Just when you thought you were enjoying hitting the ball further than you ever imagined, the rule-makers have stepped in to spoil your fun.
Now you’ve got less than six years to make the most of your TaylorMade, Callaway, Titleist or Mizuno driver with the ‘hot face’ before it gets banned for competition use throughout the world.
That’s the outcome of the latest decision by the world’s golf rule-makers, the Royal and Ancient Golf Club of St Andrews (R&A) and the United States Golf Association (USGA), who have today (Friday) reached a compromise over the spring-effect of drivers.
In the meantime amateur golfers in the US will be able to use non-conforming drivers in competitions, though pro golfers around the world will fall into line with current USGA regulations from January, 2003.
This means that in joint events like The Open and World Golf Championship tournaments all players will be restricted to the same conforming equipment from next year.
In a three-step process, the USGA and R&A agreed to:
1. From January 1, 2003, establish a worldwide limit of .860 for the coefficient of restitution (rebound effect) of drivers. The USGA imposed an .830 COR limit in November, 1998, but the R&A decided against adopting a limit.
2. Also beginning January 1, 2003, a special ''condition of play'' will limit competitors on the world's major professional tours (including the European and Japanese Tours) to drivers with an .830 COR. The US PGA Tour commented: "This addresses the Tour’s concern that official money events today are being contested under different sets of rules, depending on the competition’s location. We’re pleased the USGA and R&A have proposed a resolution of this issue."
3. A compromise, designed to return golf to a single worldwide standard for all golfers. From January 1, 2008, drivers with a COR that exceeds .830 will be abolished for competitive play or establishing a handicap.
The proposals are due to be ratified by July 15, by which time most golf club manufacturers are expected to submit their comments.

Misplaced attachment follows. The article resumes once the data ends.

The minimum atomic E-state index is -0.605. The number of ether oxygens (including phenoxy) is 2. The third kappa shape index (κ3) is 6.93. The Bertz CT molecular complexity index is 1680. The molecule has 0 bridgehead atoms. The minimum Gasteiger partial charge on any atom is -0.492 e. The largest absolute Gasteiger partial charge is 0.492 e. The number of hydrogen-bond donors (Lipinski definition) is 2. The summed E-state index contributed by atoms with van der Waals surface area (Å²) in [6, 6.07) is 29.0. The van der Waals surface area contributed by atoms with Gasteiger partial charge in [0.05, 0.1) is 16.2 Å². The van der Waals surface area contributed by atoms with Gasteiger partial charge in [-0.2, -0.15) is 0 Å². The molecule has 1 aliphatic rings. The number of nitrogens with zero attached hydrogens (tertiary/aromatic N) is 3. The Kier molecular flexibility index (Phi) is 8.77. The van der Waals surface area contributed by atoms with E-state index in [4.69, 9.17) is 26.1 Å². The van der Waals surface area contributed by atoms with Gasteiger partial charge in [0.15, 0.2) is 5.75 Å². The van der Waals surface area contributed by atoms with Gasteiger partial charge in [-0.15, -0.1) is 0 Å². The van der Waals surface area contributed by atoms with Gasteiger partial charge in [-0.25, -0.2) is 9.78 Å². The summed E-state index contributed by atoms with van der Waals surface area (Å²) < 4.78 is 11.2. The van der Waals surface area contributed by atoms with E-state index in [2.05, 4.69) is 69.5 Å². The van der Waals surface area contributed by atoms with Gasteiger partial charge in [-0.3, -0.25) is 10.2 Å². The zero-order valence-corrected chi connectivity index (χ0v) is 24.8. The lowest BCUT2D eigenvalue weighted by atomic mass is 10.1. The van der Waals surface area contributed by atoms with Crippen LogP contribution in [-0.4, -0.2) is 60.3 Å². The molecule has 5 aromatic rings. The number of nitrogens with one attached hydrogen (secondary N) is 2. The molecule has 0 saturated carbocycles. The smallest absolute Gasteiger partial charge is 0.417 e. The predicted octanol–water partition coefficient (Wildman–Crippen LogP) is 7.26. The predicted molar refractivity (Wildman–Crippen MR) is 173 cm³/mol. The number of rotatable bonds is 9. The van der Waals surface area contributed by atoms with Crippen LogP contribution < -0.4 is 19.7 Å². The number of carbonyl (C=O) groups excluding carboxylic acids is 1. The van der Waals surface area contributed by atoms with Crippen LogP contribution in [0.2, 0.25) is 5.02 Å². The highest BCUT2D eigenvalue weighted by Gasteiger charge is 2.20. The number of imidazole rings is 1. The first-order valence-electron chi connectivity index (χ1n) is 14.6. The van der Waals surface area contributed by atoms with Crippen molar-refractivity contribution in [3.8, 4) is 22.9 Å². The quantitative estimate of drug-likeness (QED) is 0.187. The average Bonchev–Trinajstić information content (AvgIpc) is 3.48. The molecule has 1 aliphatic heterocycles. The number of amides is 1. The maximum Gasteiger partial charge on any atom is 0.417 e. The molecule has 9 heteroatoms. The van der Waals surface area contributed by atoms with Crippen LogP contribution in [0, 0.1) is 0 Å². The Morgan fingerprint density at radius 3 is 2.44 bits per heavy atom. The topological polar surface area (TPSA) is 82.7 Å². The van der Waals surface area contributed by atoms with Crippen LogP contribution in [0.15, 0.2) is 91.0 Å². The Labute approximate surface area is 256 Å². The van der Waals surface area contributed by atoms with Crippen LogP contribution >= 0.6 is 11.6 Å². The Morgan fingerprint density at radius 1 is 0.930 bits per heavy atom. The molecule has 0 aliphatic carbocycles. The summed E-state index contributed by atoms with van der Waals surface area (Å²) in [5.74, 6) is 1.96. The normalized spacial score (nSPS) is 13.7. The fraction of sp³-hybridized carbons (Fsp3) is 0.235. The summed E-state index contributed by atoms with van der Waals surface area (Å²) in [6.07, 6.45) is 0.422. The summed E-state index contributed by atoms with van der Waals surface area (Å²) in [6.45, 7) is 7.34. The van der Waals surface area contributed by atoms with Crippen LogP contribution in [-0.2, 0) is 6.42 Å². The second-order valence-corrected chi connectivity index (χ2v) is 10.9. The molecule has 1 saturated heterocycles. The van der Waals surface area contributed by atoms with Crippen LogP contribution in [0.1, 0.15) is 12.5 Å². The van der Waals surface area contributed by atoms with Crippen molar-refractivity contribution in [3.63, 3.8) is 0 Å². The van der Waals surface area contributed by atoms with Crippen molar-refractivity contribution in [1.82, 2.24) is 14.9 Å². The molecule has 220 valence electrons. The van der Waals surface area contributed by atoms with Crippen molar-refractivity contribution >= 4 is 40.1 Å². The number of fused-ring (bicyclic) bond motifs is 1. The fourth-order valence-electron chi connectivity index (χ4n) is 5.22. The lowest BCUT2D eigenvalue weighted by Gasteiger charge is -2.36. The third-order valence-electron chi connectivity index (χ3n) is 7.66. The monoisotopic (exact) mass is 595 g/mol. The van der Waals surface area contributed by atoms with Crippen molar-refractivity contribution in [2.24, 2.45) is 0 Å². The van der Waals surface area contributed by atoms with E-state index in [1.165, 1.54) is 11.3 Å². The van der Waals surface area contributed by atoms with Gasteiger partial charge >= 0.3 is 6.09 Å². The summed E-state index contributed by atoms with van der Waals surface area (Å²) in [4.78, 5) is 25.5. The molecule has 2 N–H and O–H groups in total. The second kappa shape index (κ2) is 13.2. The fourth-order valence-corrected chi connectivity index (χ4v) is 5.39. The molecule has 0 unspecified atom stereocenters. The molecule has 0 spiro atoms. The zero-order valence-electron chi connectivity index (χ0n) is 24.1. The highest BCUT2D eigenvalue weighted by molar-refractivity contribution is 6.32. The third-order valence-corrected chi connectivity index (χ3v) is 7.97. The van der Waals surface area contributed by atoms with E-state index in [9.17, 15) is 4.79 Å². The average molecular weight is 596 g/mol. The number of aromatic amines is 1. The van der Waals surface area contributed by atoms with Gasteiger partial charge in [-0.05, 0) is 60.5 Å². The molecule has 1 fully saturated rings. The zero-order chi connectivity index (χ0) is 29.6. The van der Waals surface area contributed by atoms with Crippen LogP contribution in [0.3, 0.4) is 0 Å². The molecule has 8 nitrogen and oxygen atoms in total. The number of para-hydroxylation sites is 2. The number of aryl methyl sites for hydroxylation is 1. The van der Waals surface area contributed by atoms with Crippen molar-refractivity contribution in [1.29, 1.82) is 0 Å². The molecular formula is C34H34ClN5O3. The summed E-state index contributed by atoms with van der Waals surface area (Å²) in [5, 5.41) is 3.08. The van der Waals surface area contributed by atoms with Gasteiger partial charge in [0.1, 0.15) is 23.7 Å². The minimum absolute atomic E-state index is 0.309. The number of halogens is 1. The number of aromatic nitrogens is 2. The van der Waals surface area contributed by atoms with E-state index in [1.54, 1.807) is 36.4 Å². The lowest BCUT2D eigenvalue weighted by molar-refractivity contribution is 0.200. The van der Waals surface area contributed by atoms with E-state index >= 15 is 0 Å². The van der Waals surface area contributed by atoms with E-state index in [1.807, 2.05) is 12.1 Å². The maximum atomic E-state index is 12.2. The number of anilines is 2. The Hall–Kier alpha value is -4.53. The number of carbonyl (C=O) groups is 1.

Some manufacturers are opposed to the speedy timetable that will take drivers from .830 to .860, including Nike’s Mike Kelly, who told 'Golfweek' in the US: "The transition is entirely too fast,"
However, chairman Ron Drapeau, which produces the ERC II, which effectively started the driver controversy, called it "a banner day for golf."
Commenting on the proposal, USGA executive director David Fay said: "This is the way that compromises work. Each side gives a little, and finally there is an agreement. The objective here was to unify equipment rules throughout the world.''
Commented the R&A’s Peter Dawson: "I think there’s something in it for all parties. It reflects firstly the game’s need for uniformity at the pro level, where manufacturers stand and understands the position perhaps of the guy who has just spent £500 or £500 on a new driver."
It’s not known whether collegiate or pro mini-Tour competition will allow the use of high-COR drivers during the five-year window. Tournament organisers, including amateur golf, will be able to impose the .830 condition of play at their discretion.
The loss in yardage between a driver with an .830 COR and an .860 COR, according to Callaway is likely to be about nine yards overall.
Not included in the compromise was an agreement on a limit for driver length or clubhead size. The R&A is currently considering responses from manufacturers to a proposed USGA limit of 470 CC.
So is this the end of long-driving on the pay-and-play and private courses of the UK, as we know it? And for bragging rights in the clubhouse? What do you think? Have the rule-makers got it right or do you feel you may have wasted your money on a hot-face driver? Tell us on the Forum.